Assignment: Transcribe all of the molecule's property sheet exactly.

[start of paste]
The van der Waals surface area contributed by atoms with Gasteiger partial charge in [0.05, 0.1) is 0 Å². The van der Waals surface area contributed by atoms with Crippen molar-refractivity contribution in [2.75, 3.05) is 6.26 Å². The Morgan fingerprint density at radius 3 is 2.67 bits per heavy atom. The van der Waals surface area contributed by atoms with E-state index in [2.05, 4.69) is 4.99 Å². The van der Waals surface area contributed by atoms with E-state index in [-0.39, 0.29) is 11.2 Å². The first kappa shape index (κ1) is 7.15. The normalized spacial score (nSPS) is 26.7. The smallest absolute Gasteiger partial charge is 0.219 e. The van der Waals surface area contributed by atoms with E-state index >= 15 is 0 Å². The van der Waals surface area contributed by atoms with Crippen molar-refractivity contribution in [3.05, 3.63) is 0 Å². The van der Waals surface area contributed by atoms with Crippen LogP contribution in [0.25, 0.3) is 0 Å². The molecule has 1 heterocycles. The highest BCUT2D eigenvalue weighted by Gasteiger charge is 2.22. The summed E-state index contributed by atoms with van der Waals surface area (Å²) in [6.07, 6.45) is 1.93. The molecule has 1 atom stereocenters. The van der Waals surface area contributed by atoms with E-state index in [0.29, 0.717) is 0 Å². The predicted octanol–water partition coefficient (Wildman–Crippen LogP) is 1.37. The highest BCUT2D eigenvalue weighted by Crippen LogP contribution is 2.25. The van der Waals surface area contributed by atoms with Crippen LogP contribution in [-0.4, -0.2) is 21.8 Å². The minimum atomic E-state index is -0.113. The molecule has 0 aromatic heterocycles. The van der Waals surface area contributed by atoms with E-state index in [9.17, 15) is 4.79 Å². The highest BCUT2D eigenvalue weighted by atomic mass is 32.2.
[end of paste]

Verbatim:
The van der Waals surface area contributed by atoms with Gasteiger partial charge in [0.05, 0.1) is 0 Å². The van der Waals surface area contributed by atoms with Crippen molar-refractivity contribution in [2.75, 3.05) is 6.26 Å². The Morgan fingerprint density at radius 3 is 2.67 bits per heavy atom. The van der Waals surface area contributed by atoms with E-state index in [2.05, 4.69) is 4.99 Å². The van der Waals surface area contributed by atoms with E-state index in [-0.39, 0.29) is 11.2 Å². The first kappa shape index (κ1) is 7.15. The normalized spacial score (nSPS) is 26.7. The smallest absolute Gasteiger partial charge is 0.219 e. The van der Waals surface area contributed by atoms with E-state index >= 15 is 0 Å². The van der Waals surface area contributed by atoms with Crippen molar-refractivity contribution in [3.05, 3.63) is 0 Å². The van der Waals surface area contributed by atoms with Crippen LogP contribution in [0.25, 0.3) is 0 Å². The molecule has 1 heterocycles. The highest BCUT2D eigenvalue weighted by Gasteiger charge is 2.22. The summed E-state index contributed by atoms with van der Waals surface area (Å²) in [6.07, 6.45) is 1.93. The molecule has 1 atom stereocenters. The van der Waals surface area contributed by atoms with E-state index in [0.29, 0.717) is 0 Å². The predicted octanol–water partition coefficient (Wildman–Crippen LogP) is 1.37. The highest BCUT2D eigenvalue weighted by Crippen LogP contribution is 2.25. The van der Waals surface area contributed by atoms with Crippen LogP contribution in [-0.4, -0.2) is 21.8 Å². The minimum atomic E-state index is -0.113. The molecule has 0 aromatic heterocycles. The van der Waals surface area contributed by atoms with E-state index in [9.17, 15) is 4.79 Å². The highest BCUT2D eigenvalue weighted by atomic mass is 32.2.